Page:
An ideal way to determine if mountain life in Mexico will suit you is to invest in a trial period—perhaps six months to a year—and see how you respond to the experience. You’ll discover thriving communities where, when you’re prepared to integrate, local people will come to know and greet you by name, you’ll cultivate appreciable relationships, you’ll give and receive value as you trade at the local markets through transactions which feel human and personal… and over time, you become the community you seek.

When you look with care you’ll also find the very best of Mexico in these places—people, culture, climate, food, amenities, and real local communities. For some, Mexico’s highland towns become exceptionally special places to live.

As with other places you may consider moving to in Mexico, you’ll need to plan and prepare for your new lifestyle, you might need to acclimatize to the higher altitude, and you’ll need to be prepared to forge your own story here. Hundreds of thousands of foreign residents enjoy a good life in Mexico; with some considered choices and forward planning, you can as well.

Explore Highland Towns and Cities in Mexico

The Colonial Heartland

Queretaro, Guanajuato and San Miguel de Allende for traditional colonial highland cities; Aguascalientes for a more contemporary living lifestyle; and Zacatecas if you’re seeking a mountain city off-the-beaten-track and on the edge of a mountain frontier.

South-Central Region

Cuernavaca, Tepoztlan, Taxco, and Puebla.  These traditional provincial highland places are situated conveniently close to Mexico City and yet are far enough removed from the congestion of the capital to enjoy a genuine provincial atmosphere and feel.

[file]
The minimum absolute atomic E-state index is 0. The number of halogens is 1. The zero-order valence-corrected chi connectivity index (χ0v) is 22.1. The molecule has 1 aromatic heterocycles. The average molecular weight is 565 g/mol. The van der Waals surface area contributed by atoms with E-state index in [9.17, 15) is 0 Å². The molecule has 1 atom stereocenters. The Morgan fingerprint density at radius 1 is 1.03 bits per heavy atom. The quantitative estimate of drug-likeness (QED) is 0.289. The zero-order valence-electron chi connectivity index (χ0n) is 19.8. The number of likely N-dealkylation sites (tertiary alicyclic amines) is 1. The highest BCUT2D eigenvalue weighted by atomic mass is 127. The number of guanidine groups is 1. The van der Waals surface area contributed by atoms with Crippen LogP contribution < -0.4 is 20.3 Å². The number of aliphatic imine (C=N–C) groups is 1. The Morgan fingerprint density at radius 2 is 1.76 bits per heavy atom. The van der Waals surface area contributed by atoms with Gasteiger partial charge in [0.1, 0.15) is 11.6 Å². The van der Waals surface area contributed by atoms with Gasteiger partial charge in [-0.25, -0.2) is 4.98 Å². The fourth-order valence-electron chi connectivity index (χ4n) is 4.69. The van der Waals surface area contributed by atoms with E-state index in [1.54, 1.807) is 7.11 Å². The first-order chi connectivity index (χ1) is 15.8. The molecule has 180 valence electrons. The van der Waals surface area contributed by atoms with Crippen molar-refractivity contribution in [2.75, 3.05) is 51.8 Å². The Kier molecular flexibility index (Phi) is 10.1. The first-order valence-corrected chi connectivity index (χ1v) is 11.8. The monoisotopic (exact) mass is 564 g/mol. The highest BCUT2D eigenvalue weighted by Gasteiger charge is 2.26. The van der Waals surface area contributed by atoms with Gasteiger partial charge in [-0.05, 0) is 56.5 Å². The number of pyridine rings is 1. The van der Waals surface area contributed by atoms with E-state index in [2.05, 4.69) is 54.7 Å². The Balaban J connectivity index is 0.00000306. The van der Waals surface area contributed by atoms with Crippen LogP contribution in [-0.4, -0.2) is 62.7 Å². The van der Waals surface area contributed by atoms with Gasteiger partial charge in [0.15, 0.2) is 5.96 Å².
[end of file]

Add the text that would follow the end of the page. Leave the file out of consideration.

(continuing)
West of Mexico City

The highland lakeside towns of Chapala, Ajijic are home to the largest community of foreign residents in Mexico; the city of Morelia offers old-world colonial elegance, and the ancient highland town of Patzcuaro offers an attractive blend of colonial indigenous cultures amidst an intimate colonial setting. If you’re seeking an urban lifestyle at altitude, Guadalajara offers vibrancy, culture, and all the benefits of a large metropolitan city.

South and Chiapas

Oaxaca City remains one of the most authentic and cultured colonial cities in Mexico; and further south, in the breath-taking state of Chiapas, you’ll find the highland mountain town of San Cristobal de las Casas—somewhat off-the-beaten-track and close to the traditional indigenous mountain communities of San Juan Chamula and Zinacatan.

2 Comments

  1. Felipe Zapata says

    Just so you know: You’ll freeze your backside off in Patzcuaro in winter. This takes some visitors by surprise, especially when they’re wearing shorts and sandals. And central heating is virtually unknown.

    • James says

      It’s true that it can get quite cold in Patzcuaro overnight and early mornings during the deep winter months, but many homes have fireplaces and/or electric space heaters to take-off the edge of the cold. Hotels I’ve stayed at offer space heaters and additional blankets during the winter.

Add a New Comment on this article

Reply:

Your email address will not be published. Required fields are marked *